I have identified that there were 3,677 Papuans been recruited, as carriers, carriers from Alola to Kumusi, and they were used around this track, and they carried almost 1,600 pounds, or more than four hundred kilograms, of cargo, and they became the human transport to bring those supplies across from Alola to here, I'll describe it as the human transport train.
So, you know, and I think this is the biggest and largest number, amount of carriers that worked on the Kokoda Trail, and those who carried the largest supplies, probably, may be entered in the Guinness Book of Records. So, possibly in Papua New Guinea, and in the world. So you know, those are a few highlights of what I can recall. But in summary, I think the war has taught our people to go back to the villages and say, 'Oh, something will happen, let's prepare ourselves. Let's educate our younger generation'. So during the interview with my father in May 1972, my father told me, he said, 'Don't talk about anything, but I want you to write my history'.
So he gave me that challenge, and I began my journey. And that journey has taken from 1972 to 2014 now, and I am amazed to find our old people, either as carriers, policemen, PIB soldiers, and have recorded over 800 recollections, and I have on record more than one thousand names, yet to write their history – that's in Northern Province. And also I have 542 names from the Gulf Province, of which five I have written their accounts. So I find this oral history of our people who fought in the battle as challenging and I describe it as a golden nugget lining Papua New Guinea.
And I am not disturbed by anybody who talks about World War II but I keep myself quiet and I do what I – it has become my personal initiative or personal project – personal pride, commitment, determination. I have gone on this journey and I feel proud to write the stories of our fathers, and our grandfathers whom I describe them as somebody who did something to help the allied forces. And I would like to see other Papua New Guineans take the initiative, not going and asking people to help you to do it, but do what you can do for Papua New Guinea.
And I think my project is basically on that line, and I encourage other Papua New Guineans to take the pen and paper, and sit down and write their fathers' history. If we cannot do it now, our accounts of our fathers will be lost. In conclusion I want to also highlight some of the significant things that happened on the Kokoda Trail. On record the Japanese brought three thousand New Guinea carriers, and about over five hundred lost their lives on the Kokoda Trail. And that's an extraordinary story.
And out of that three thousand, five hundred have deserted the carrier, the Japanese caravan and were making their way towards the – go to Salamaua, when one of them was captured by Sergeant Katue from Kikori, and taken to see his PIB officer by the name of Lieutenant Alan Hooper, and Lieutenant Hooper gave him a uniform, rifle, and told him to go and kill as much as you can of the enemy. And at the conclusion of the war, this fellow, his name is now – he eventually became a Sergeant, Vulai Mati, has been recorded to have killed about 103 Japanese soldiers, single-handed, alone.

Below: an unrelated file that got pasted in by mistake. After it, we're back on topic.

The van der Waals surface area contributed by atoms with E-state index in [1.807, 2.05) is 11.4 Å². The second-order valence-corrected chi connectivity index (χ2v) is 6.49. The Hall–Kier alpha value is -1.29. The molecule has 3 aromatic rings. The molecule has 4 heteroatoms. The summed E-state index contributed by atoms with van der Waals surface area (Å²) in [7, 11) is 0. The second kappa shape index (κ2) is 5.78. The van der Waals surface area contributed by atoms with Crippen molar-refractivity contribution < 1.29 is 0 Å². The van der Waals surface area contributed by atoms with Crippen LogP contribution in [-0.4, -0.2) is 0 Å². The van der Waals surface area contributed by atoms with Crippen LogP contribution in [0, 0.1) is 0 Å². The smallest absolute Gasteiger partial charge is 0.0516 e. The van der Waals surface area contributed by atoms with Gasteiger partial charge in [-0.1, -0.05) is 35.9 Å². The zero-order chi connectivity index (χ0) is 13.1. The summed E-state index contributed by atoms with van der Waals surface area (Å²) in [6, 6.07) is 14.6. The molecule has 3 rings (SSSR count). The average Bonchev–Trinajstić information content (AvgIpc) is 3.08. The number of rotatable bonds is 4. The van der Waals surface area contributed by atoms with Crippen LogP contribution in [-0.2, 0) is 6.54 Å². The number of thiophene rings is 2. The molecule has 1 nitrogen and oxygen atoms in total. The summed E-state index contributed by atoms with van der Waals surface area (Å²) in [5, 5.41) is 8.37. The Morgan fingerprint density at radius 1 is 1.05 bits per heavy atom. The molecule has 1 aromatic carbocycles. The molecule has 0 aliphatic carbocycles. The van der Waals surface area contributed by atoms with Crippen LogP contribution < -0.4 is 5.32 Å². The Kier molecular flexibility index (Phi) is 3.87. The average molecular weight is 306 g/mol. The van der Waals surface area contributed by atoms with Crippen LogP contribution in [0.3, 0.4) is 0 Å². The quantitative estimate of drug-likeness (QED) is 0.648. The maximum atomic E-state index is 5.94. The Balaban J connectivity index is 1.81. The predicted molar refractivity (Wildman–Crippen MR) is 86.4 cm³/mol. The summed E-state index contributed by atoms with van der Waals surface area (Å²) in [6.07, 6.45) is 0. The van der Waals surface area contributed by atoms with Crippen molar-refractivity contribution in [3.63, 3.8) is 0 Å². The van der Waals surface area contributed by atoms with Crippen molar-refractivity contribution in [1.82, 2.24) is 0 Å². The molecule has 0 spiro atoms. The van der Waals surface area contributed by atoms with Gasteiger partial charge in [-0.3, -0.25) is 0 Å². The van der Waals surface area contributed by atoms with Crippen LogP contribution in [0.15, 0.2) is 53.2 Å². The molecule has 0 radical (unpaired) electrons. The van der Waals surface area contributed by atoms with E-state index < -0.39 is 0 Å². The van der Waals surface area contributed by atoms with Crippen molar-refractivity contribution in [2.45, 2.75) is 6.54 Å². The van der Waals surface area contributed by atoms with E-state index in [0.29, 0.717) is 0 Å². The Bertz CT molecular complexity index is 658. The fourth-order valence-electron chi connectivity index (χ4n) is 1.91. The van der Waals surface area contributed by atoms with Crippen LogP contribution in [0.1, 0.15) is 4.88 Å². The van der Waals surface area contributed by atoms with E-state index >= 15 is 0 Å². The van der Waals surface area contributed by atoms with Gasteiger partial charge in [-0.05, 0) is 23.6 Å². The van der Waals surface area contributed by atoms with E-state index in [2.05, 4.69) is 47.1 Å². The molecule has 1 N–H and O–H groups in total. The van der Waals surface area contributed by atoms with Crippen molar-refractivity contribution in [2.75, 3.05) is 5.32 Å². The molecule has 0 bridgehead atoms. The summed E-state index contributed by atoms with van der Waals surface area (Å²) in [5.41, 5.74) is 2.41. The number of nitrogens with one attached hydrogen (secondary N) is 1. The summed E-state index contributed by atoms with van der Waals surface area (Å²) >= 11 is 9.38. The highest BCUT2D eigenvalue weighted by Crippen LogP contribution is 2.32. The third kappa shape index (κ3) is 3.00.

And he won, he became the first Papua New Guinean to win the Distinguished Conduct Medal. Also while the Japanese were retreating, New Guinea carriers were also retreating, and they were told, about three hundred were told, 'how do you get to the other side of Kumusi? It's your business. We are going to go across, and you find your own way, and meet us on the other side'. Instead of – they were looking at ways to escape, so Japanese gave them an opportunity, so they swam towards an island on the Kumusi River, and landed there. They were half, almost dead, exhausted, without food.
So they ended up there, and amongst them, and they were eventually rescued by ANGAU officers and PIB soldiers, and brought to Kumusi medical centre, where they were being fed. And amongst the people who became a hero after World War II, was one – two men from New Ireland Province. One became a Member of Parliament, as Member for Kavieng, Wala Gukup, whom I interviewed him, and he confirmed his involvement on the Kokoda Trail; and second is a person called Tiden Tasinap Toyen, who eventually became the second Papua New Guinean Police Commissioner. So I also met him when he became the Commissioner. I said, 'Daddy, did you serve on the Kokoda Trail?'; he said 'Son, that place is a hell place'.
So he confirmed he was a volunteer; so there are some exciting stories around, so I find this battlefield a research frontier, and I'm still researching, and I find it very exciting. This is where I do it on my own, without funding assistance, and I love it. So if Papua New Guineans can take pen and paper as I said, we'll get the job done. Thank you very much.
Before you go, I've noticed a twenty-foot container at the back of your backyard. What does it contain?
Well, there is a red twenty-foot container at the back of my house in Popondetta. It is the national oral history archives. When you talk about oral history of Papua New Guinea, the base is there. There are over three thousand accounts stored in there. I have three tin trunks, three suitcases, six cartons, twenty-five folders, and two filing cabinets, and that's the accounts not of people of Northern Province, but accounts of people representing ten provinces of Papua New Guinea. So, you know – but I don't go out and tell them I'm doing this. I do it quietly, proudly and willingly. It's just a baby of my own. Thank you.